Hedge Fund on Steroids and Stock Selection Process
Alcur Select is a long-biased long/short equity fund that “maintains a net market exposure between 50 percent and 100 percent over a full economic cycle” according to Gruvberg. The net market exposure at any given time is largely dependent on the existing pool of attractive risk-reward opportunities. On the back of the flagship fund’s success, Alcur Select aims to offer investors superior risk-adjusted returns from the small-cap space by capitalizing on the team’s proven stock-picking abilities.
“Our investors are interested in the long-term return of small-sized companies, and our ability to short companies gives investors an additional source of return,” says Gruvberg. “Whereas Alcur is shorting companies to bring down the risk and stay in a pre-defined risk spectrum, Alcur Select aims to make money in every short position,” Röken outlines the difference between the two funds’ approaches to shorting. “Alcur Select seeks an absolute return from all short positions.”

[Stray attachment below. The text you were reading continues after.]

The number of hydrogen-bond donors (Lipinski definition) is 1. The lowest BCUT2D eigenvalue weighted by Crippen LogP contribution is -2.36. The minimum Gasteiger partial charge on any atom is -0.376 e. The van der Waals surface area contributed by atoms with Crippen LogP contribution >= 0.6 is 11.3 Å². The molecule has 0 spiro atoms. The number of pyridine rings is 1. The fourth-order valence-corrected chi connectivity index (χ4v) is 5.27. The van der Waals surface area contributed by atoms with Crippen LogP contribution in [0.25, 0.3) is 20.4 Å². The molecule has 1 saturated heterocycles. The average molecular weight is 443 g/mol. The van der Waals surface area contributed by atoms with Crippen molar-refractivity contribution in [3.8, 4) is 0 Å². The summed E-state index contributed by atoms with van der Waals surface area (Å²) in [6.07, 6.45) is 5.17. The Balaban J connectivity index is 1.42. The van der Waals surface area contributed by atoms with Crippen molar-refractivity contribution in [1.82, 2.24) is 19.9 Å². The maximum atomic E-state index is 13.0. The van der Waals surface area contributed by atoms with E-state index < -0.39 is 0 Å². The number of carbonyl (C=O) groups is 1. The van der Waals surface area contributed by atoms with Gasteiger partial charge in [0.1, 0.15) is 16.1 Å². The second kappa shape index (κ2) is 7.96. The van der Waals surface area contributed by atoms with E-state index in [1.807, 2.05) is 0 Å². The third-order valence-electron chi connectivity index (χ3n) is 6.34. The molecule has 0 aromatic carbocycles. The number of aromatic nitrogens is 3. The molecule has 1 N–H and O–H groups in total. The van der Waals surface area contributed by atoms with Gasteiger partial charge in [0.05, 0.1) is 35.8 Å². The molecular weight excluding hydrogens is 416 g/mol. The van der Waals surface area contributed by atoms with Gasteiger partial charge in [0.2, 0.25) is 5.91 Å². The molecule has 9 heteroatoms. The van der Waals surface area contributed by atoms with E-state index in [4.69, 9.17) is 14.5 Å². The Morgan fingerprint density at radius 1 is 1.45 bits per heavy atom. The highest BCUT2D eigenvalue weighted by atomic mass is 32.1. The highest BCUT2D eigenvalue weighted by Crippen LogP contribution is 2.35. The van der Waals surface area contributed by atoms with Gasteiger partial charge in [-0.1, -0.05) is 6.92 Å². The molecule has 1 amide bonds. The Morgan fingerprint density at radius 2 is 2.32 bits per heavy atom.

Regardless of the direction of its investments, either long or short, Alcur Select’s underlying strategy lies on its fundamental, bottom-up analysis. Gruvberg applies a flexible, style agnostic approach to investing, but usually prefers to buy dollar bills for 50 cents. As Röken explains, “we look at each position as we always have; each investment opportunity is a risk-reward question than anything else.” Gruvberg seeks to build positions in all types of businesses he understands when these are available at prices significantly lower than their estimated intrinsic values.